Sheri bought a new Liberty-Belle kiln and an L & L e23-S kiln. (The photos here of her old Econo-Kiln which is over 20 years old). Here is her story and why she bought two new L&L kilns:
"I am a huge L & L fan. What I originally had was an Econo-kiln with an LT-4 Kiln Sitter. It has a manual, orange control box. L& L kilns are my favorite. I find that the construction of the kiln with the ceramic element holders, better withstands the test of time and use."
"In the case of the L & L Econo-Kiln, I purchased it from a woman in Holly Springs who had it stored in her soggy basement. It was wrapped up in plastic, but moisture over the years had caused rust on some cosmetic parts of the kiln. I cleaned it up, test fired it, then began using it routinely for both bisque and glaze firings. It's a testimonial to the durability and longevity of the product you are manufacturing."
“Eventually I sold the Econo-kiln to a friend beginning her career as a potter. She replaced the elements and is still using the kiln as her primary workhorse.”
"I find that the kiln fires consistently. For that reason I use it worry free and can depend on predictable results every time. My previous positive experience using the Econo-Kiln was the sole reason why I chose to purchase a new one, this time with a computer controller. I feel the new kiln will allow more versatility, flexibility and ultimately more control over the firing process. A few years ago I added another, larger kiln a E23-S, also with a computer controller. With two thermostat controllers it fires consistently with beautiful results. I also use both L & L kilns for glass fusing/kilncasting purposes."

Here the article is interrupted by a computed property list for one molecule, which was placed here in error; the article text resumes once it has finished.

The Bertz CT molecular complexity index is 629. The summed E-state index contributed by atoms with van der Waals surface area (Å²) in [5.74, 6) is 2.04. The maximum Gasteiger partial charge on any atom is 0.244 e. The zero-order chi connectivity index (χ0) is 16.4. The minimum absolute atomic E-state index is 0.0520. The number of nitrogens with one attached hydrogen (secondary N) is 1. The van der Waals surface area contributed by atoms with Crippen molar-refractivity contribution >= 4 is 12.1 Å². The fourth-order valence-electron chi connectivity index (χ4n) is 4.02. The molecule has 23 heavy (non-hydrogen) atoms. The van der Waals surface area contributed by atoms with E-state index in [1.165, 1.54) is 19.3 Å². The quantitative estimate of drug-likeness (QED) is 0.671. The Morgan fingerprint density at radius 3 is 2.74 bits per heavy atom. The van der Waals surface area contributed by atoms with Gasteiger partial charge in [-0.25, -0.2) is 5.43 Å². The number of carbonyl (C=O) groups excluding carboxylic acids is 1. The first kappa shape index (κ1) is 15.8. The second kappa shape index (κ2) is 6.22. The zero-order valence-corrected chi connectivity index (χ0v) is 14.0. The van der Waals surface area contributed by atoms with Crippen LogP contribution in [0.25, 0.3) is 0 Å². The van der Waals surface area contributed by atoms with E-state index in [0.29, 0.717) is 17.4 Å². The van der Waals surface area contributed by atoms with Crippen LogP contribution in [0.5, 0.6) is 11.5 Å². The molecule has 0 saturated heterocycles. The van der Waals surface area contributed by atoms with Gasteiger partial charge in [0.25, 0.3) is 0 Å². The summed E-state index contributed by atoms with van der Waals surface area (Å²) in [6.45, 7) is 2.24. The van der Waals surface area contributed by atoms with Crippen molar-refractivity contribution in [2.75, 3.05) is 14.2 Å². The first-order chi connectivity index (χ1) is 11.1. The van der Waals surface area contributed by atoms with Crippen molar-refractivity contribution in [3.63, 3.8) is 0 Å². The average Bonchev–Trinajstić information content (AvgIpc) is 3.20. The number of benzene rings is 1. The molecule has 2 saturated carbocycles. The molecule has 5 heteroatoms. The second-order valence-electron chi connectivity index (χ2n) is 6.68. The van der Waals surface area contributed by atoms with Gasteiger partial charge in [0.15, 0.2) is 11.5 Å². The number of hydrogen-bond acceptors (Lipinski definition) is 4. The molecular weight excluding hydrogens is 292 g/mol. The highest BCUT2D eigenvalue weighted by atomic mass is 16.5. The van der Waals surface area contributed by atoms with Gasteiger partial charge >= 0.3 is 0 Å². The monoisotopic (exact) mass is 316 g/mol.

”In one of the photos you'll see part of my 800 sq ft dedicated art studio located adjacent, and up the hill from my home. In one of the photos is the enclosed kiln room with the L&L Liberty Belle kiln (lid open). The studio is divided into several work areas, a showroom/ shipping/ receiving area, creation station where pottery is made, the slab roller for tile work, a glaze formulation room/dry chemical storage/sink. I also set up an area for glass fusing/kilncasting and another space for PMC (precious metal clay) jewelry making. When requested I offer workshops in clay and fused/kilncast glass.”
"I work in cone 6 porcelain and stoneware. From a physical comfort aspect, I prefer to work small and most of my work is 8" high or less. I am represented by Southside Gallery in Oxford, MS (Home of Ole Miss), am a juried member of the Craftsman's Guild of MS and a juried member of the Oxford Artist Guild. I am also an artist in residence for VSA Arts, MS (and work with mentally and/or physically disabled children). I am included as one of only four potters in the MS Arts Commission (juried) Artist Roster. I work full time at FedEx in Flight Training and am an Adjunct Professor at Embry-Riddle Aeronautical University. My other full time job is creating pottery, tile and fused/kilncast glass, PMC (silver clay) jewelry and conducting workshops. I have 2 college-age daughters, one of which is very interested in the arts, blows glass and gifted artistically."
"I want to do as much as I can to reach out to children with clay whether they are able bodied or disabled. Even the most impaired child can pinch a piece of clay, or imprint it. I am in the process of writing a clay related “how to” book dedicated to educators.